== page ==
Published online Nov 28, 2013. doi: 10.5412/wjsp.v3.i3.25
Revised: October 22, 2013
Accepted: November 7, 2013
Published online: November 28, 2013
Colorectal anastomosis after extended left colectomies may result difficult, and, sometimes, impossible due to the shortness of the vascular pedicles and the distance between the two ends. Total colectomy with ileo-rectal or ileo-anal anastomosis with sacrifice of healthy colon and ileocaecal valve is usually preferred to overcome this problem. In this manuscript we describe the step-by-step surgical technique of retroileal transmesenteric colorectal anastomosis which can be used as a salvage technique for both open and laparoscopic surgeries. We also discuss the advantages and disadvantages of this approach compared to other techniques. We believe that the widespread of laparoscopic colorectal surgery as well as the raising volume of metachronous colorectal resections will revive this vintage overlooked approach.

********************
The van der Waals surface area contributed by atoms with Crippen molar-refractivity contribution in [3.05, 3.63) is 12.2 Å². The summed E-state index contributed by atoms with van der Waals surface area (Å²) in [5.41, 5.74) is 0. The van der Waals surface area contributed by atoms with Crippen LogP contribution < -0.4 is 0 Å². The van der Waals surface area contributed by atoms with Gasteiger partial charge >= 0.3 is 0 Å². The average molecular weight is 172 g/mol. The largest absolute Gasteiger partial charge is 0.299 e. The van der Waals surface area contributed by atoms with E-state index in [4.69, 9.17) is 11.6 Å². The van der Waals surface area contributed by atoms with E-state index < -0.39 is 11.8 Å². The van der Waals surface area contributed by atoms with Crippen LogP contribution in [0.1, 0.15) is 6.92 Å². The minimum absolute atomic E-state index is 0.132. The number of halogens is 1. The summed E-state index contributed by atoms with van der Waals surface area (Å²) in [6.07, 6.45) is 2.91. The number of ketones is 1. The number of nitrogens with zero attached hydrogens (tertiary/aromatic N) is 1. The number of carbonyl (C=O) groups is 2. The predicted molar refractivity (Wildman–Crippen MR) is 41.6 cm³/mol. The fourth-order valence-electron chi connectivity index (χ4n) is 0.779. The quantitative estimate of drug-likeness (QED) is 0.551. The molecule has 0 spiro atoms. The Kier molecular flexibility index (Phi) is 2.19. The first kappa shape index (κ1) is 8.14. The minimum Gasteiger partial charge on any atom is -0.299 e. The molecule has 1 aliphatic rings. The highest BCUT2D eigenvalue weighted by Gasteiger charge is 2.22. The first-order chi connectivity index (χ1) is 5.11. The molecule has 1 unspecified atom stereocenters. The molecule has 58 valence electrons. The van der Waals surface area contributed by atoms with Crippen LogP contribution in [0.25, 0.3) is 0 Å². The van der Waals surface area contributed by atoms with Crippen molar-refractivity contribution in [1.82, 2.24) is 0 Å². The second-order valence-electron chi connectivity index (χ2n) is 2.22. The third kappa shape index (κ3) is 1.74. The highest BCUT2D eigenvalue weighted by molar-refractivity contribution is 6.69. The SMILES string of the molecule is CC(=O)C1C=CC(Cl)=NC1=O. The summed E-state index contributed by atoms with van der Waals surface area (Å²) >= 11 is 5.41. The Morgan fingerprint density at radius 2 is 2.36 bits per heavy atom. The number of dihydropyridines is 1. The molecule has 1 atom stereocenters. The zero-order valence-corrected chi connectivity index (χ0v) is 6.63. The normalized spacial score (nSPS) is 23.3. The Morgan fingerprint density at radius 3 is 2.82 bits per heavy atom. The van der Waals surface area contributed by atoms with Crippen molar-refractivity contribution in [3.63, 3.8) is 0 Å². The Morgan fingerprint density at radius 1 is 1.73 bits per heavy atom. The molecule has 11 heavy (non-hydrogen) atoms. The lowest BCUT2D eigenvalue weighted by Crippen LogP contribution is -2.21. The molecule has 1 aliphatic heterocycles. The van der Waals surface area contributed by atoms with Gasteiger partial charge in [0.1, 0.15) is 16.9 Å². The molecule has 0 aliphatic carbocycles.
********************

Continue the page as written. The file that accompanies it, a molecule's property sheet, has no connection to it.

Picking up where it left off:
Core tip: Several approaches have been proposed as salvage techniques to avoid total colectomy with ileo-rectal or ileo-anal anastomosis after an extensive mobilization and left colon resection. However, as these techniques, which we are going to discuss hereafter, involve various technical difficulties, we present a valid alternative to ileo-rectal or ileo-anal anastomosis: a retro-ileal, trans-mesenteric colorectal anastomosis, first described by R. Turnbull in 1972, which allows a safe and tension free anastomosis after both open and laparoscopic extended left colon resections with inadequate residual length for standard colo-rectal anastomosis.